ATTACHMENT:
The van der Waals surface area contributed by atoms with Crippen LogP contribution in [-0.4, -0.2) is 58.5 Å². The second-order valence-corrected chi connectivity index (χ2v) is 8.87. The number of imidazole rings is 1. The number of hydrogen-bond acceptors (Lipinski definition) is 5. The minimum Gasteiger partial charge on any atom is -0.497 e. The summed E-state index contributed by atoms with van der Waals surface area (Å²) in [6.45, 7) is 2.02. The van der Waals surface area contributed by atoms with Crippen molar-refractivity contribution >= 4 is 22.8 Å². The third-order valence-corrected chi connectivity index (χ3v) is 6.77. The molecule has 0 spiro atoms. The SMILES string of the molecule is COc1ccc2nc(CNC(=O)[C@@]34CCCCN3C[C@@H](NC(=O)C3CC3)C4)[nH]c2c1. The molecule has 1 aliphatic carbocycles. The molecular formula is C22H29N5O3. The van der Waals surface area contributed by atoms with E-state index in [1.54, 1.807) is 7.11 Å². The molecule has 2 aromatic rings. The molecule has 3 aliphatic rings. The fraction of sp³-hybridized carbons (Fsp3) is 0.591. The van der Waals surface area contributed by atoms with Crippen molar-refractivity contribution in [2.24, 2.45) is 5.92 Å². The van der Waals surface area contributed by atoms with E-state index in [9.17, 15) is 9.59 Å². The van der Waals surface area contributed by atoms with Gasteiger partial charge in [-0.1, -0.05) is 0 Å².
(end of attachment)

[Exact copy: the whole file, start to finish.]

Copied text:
The van der Waals surface area contributed by atoms with Crippen LogP contribution in [-0.4, -0.2) is 58.5 Å². The second-order valence-corrected chi connectivity index (χ2v) is 8.87. The number of imidazole rings is 1. The number of hydrogen-bond acceptors (Lipinski definition) is 5. The minimum Gasteiger partial charge on any atom is -0.497 e. The summed E-state index contributed by atoms with van der Waals surface area (Å²) in [6.45, 7) is 2.02. The van der Waals surface area contributed by atoms with Crippen molar-refractivity contribution >= 4 is 22.8 Å². The third-order valence-corrected chi connectivity index (χ3v) is 6.77. The molecule has 0 spiro atoms. The SMILES string of the molecule is COc1ccc2nc(CNC(=O)[C@@]34CCCCN3C[C@@H](NC(=O)C3CC3)C4)[nH]c2c1. The molecule has 1 aliphatic carbocycles. The molecular formula is C22H29N5O3. The van der Waals surface area contributed by atoms with E-state index in [1.54, 1.807) is 7.11 Å². The molecule has 2 aromatic rings. The molecule has 3 aliphatic rings. The fraction of sp³-hybridized carbons (Fsp3) is 0.591. The van der Waals surface area contributed by atoms with Crippen molar-refractivity contribution in [2.24, 2.45) is 5.92 Å². The van der Waals surface area contributed by atoms with E-state index in [9.17, 15) is 9.59 Å². The van der Waals surface area contributed by atoms with Gasteiger partial charge in [-0.1, -0.05) is 0 Å².